The European Commission has called on the Romanian government to re-evaluate the emergency ordinance regarding the amending of the criminal code and the criminal procedure code, as well as the draft bill on pardon, saying “it is of concern what happened during the past days.
“During the past 28 years, one way or another, I have followed the developments in Romania. If we look at the progress during this period, we can only be impressed by the will of the Romanian people in its effort to become a functional democracy,” Frans Timmermans, First Vice-President of the European Commission, said on Thursday during a debate in the European Parliament plenum in Brussels.
He said the progress is included in the Cooperation and Verification Mechanism (CVM) report, adding that Romania is in the last round of consolidating the rule of law, the round before this status becomes irreversible.
The EC First Vice-President said “it is of concern what happened in the past few days” with the adoption of the emergency ordinance on amending the criminal code and the criminal procedure code, as well as with the draft bill on pardon.
“I call on the government to re-evaluate what it has done,” Timmermans said, underscoring that Romania “deserves politicians and governments which support the fight against corruption.”
He called on the government not to turn the back in development and not to take steps in the opposite direction, while continuing the fight against corruption, although painful.
“Romanians deserve to live in a society without corruption,” Timmermans said.
Spanish MEP Esteban González Pons, Vice-President of the EPP Group in European Parliament, stated before this speech he is “worried about the government actions” which wants to limit the fight against corruption.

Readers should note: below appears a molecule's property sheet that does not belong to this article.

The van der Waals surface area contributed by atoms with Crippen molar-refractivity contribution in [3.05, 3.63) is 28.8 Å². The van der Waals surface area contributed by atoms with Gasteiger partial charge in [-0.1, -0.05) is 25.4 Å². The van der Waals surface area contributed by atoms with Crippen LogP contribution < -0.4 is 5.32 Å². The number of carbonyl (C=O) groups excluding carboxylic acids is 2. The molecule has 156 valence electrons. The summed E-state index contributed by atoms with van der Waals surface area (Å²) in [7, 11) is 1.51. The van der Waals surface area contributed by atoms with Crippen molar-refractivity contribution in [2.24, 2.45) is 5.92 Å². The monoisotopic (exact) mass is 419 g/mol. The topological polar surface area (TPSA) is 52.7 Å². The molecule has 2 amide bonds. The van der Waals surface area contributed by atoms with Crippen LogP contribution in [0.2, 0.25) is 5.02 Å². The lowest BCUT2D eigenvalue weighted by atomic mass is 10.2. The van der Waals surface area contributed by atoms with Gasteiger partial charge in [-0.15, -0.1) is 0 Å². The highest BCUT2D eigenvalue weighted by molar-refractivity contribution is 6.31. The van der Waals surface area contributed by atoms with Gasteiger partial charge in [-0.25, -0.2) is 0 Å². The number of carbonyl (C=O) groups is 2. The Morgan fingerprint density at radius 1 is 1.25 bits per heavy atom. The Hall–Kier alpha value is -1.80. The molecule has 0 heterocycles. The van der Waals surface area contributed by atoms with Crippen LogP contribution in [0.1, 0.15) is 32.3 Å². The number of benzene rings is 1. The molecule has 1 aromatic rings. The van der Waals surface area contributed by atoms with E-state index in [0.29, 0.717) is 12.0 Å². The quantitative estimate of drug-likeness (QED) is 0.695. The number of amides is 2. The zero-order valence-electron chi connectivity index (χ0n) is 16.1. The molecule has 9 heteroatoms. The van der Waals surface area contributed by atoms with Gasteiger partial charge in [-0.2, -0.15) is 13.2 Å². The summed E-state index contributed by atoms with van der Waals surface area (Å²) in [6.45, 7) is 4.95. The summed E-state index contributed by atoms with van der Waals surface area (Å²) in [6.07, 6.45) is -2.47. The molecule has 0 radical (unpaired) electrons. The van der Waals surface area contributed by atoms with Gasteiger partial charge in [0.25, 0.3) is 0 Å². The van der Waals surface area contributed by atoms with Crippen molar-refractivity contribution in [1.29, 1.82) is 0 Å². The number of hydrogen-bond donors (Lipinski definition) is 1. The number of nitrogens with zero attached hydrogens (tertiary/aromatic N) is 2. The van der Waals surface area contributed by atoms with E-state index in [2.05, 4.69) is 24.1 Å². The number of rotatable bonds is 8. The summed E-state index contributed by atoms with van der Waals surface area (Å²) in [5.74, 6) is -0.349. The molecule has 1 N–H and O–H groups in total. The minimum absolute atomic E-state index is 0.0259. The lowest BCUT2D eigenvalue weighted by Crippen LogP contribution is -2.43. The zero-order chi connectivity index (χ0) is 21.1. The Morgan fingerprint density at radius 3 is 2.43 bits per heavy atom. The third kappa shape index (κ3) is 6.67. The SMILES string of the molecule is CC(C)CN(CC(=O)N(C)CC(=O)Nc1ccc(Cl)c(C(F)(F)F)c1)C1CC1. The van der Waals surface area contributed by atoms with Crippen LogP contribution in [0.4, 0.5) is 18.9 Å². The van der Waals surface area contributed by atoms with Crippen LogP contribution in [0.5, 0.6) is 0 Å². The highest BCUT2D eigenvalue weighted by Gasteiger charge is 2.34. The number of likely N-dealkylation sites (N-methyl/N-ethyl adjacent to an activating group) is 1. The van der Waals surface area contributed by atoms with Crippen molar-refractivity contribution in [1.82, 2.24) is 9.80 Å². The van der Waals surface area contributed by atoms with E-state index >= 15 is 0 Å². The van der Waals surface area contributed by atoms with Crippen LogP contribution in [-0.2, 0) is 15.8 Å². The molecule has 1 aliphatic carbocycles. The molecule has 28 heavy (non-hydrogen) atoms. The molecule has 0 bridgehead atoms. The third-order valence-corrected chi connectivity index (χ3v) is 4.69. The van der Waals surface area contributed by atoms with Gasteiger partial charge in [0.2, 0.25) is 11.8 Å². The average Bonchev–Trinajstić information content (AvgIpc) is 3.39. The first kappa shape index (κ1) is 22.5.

“Being an EU member does not mean only collecting European funds. You need to observe a set of values. No one is above the law. You have to admit justice has to be balanced and that the offenders should be punished,” the Spanish MEP said.
“The government has parliamentary majority, this does not mean it can do whatever it wants, arbitrarily. (…) You cannot have first and second rank citizens, some observe the law, some don’t.”
“The Romanian government turns its back to long years of fight against corruption, and it has an abusive behaviour. The government has time to take steps back and we, the European parliament, ask it to take the steps back,” Esteban González Pons said.
Josef Weidenholzer, Vice-president of the Progressive Alliance of Socialists and Democrats (S&D) Group said that his group will send a mission to assess what is happening in Romania.
He stressed the need for a thorough analysis aimed at how sanctions are imposed, the importance of preventing and of the activity of the intelligence services activity, “which should not have any role in this fight” against corruption.
Weidenholzer also said that the situation in Romania will be “widely discussed” in the Committee on Civil Liberties, Justice and Home Affairs (LIBE) of the EP. “We all want the situation in Romania to improve,” he added.